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Moral Disengagement and Support for Nonhuman Animal Farming

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Nonhuman animal farming, by its fundamental nature, involves a greater or lesser degree of ill treatment and oppression. Definitions of abuse or cruelty in relation to nonhumans, however, are inconsistent and ambiguous. People support nonhuman farming by purchasing its products, but the majority of people do not themselves mistreat nonhumans. How can this incongruity be explained? Any account is likely to be complex, but work in experimental psychology has identified a number of conditions that can contribute toward individuals becoming morally disengaged from abusive acts. This paper shows that a number of these conditions are embedded in the nonhuman animal farming industry, thus providing some insight into why consumers may be disconnected from the mass abuse carried out by an industry they support. Recognizing this process can help advocates for nonhumans take steps to counter this disengagement and so allow consumers to examine their ethical choices more clearly.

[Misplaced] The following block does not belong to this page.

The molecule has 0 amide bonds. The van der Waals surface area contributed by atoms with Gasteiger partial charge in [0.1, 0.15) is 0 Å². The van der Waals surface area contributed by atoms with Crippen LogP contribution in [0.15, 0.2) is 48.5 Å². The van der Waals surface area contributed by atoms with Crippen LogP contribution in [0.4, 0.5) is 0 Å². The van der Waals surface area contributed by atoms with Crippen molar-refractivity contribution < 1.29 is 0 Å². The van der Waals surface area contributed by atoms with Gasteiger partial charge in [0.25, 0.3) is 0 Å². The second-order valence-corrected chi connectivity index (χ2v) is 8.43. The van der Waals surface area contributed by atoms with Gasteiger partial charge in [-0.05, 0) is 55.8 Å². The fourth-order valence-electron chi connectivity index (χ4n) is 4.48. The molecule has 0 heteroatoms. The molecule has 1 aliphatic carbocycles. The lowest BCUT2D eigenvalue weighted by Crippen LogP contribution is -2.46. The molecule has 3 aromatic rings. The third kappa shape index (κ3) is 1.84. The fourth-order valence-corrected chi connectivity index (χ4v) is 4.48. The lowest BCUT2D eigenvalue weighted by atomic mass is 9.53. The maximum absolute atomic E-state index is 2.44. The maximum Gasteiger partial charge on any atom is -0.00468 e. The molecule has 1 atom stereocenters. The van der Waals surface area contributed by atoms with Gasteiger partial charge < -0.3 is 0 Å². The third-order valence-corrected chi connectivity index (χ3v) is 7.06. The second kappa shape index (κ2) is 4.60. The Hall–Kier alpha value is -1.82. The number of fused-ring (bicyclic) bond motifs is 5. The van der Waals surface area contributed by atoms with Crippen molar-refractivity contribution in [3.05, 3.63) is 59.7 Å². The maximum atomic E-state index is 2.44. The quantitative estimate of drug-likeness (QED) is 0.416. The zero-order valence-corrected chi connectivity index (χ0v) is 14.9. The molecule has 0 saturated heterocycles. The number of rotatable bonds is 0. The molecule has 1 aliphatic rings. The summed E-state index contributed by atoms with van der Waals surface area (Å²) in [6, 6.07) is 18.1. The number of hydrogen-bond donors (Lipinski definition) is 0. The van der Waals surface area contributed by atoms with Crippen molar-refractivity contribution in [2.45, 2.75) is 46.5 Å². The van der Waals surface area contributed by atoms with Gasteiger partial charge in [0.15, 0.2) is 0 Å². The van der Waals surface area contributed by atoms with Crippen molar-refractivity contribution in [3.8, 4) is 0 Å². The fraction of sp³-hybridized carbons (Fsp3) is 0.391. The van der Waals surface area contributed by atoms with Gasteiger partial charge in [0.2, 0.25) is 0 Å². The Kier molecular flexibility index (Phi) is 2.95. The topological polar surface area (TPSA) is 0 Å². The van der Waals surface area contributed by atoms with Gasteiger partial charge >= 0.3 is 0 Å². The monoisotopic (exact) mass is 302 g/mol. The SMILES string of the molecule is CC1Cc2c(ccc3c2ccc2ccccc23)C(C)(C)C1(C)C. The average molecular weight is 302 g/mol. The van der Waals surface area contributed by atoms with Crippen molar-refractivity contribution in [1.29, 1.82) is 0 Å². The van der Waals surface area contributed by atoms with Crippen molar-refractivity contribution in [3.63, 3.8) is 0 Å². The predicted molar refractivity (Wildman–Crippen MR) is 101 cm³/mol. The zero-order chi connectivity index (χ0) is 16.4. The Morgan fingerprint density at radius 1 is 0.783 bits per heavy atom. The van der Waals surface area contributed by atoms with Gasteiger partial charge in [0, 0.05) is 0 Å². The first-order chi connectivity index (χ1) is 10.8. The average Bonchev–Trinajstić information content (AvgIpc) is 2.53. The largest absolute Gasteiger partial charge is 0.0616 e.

Affiliations: 1: University of Fort Hare South Africa, Email:


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